I will say the one unabashedly nice thing I can say about the film now: it presents a pretty interesting snaspshot of what goes into making a big Broadway production, presenting the cynical calculations and pragmatic decision-making behind the scenes with an admirable lack of romance and fairly bitter, sniping comedy. The moment that Queenie's predecessor tumbles from her perch atop the boat is a great example: we see her fall in a wide shot that leaves little doubt to what horrible condition she's been left in, and by the time a crowd has gathered to gawk at her, a separate crowd is already assembling to figure out how to find a replacement right this second. It's a backstage melodrama without the melodrama, instead unsentimentally focusing on the business end of show business.

I also have a couple more abashedly nice things to say. Namely, Bessie Love is doing solid things with her role. Hank is already the best part in the movie, and Love takes the character much farther than she's been written: there are notes of quick-thinking panic and anguish underlining her performance , as well as a desperate, spiritually all-consuming need to keep Queenie near her and safe that I cannot help but read as incestuous same-sex desire (there are, for the record, a couple of obviously gay characters in the film: a humorless lesbian dresser, and a swishy costume designer who's the butt of a "lavender" joke from said lesbian). Page, it should be pointed out, does not reciprocate: she is, in fact, pretty terrible throughout, a notable weak link in a cast mostly made out of weak links, with her one-note approach to playing the airheaded sex pot less as an innocent being beset by a hard, exploitative world than a blithering moron whose glassy ignorance is so complete that not a single piece of information can penetrate through to the brain allegedly lying within. She's unrelentingly obnoxious.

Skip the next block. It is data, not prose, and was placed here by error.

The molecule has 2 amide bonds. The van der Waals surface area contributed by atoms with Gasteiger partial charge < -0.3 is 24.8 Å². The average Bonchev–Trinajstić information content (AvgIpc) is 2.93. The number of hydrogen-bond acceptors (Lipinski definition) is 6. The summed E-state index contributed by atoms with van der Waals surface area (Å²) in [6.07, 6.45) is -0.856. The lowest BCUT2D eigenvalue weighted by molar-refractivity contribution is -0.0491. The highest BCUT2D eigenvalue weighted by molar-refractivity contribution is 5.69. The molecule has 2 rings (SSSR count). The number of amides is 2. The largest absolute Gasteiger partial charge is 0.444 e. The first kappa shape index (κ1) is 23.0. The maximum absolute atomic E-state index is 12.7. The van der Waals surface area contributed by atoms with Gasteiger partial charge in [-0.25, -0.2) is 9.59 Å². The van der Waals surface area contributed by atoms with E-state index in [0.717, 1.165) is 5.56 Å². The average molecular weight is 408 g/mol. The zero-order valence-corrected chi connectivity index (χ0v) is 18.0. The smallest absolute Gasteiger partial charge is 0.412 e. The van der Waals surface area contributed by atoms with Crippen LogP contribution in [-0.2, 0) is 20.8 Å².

Love, at least, gets to do things: she roles her eyes in comical irritation, she calculates and makes snap decisions, she has a moment of good messy crying. There's nothing here that's especially memorable or impressive per se, but in the context of The Broadway Melody, it's just about the only thing to hold onto, and certainly the only way that any glimmer of humanity enters the proceedings.

The story's a big fat nothing, and so is the rest of the filmmaking: director Harry Beaumont made essentially no other films of any lasting historical note, and based on the evidence presented here, that's just fine. The Broadway Melody has come late enough in the development of sound technology that the very worst of it was behind us; there are no scenes of people gathered conspicuously around plants in the middle of the frame, and people talk like people, not like they are carefully enunciating each phoneme one at a time. But there's still an omnipresent feeling that the goal here was to show off what sound can do. The opening scene is built around nothing else, moving us through a crowded, noisy office full of conversations and buzzing machines, and this gives us our first sense of what will be a persistent problem throughout the movie: they could, by this point, "do" sound editing, but they hadn't yet worked out the kinks of how to do it well. So there are many, many instances of the sound cutting out dead the minute we move to a different part of the room, or through a doorway. It's very much all or nothing: there's never an ambient hum, just a screeching cacophony, or obliging silence to make room for the dialogue.

As for being musical, the film doesn't really understand how the genre works: the first three songs are all "Broadway Melody" (later to make a much more gratifying appearance in MGM's musical masterpiece Singin' in the Rain, from 1952), for example. And it's simply dreadful at staging numbers: setting aside how banal and stiff the dancing is itself (the Mahoney Sisters have a terrible act, Hank's outrage at being snubbed notwithstanding), the filmmakers invariably switch to an extreme wide shot encompassing the whole stage every time it starts. If the goal is to re-create the experience of watching a stage play, then great, I guess, but it makes all of the numbers look identical, and identically flat and boring.

There is, in essence, nothing worth salvaging from this. It is the crudest of filmmaking, pinioned by the technical limitations of the day into being little more than an exercise in pointing the camera at large groups and making sure it was lit to expose everything. The genre it kicked off is one of spectacle, of kineticism, of the pure joy of cinema; this is a flat trudge, lifeless and inert in every way that isn't Hank's probably illusory lesbianism. It is even worse than an example of 1929 filmmaking at its worst; it is 1929 filmmaking at its most dully functional. Interesting as a historical illustration, and a snapshot of where the state-of-the-art was during the weeks it was filmed, but dear God, not as a movie in and of itself.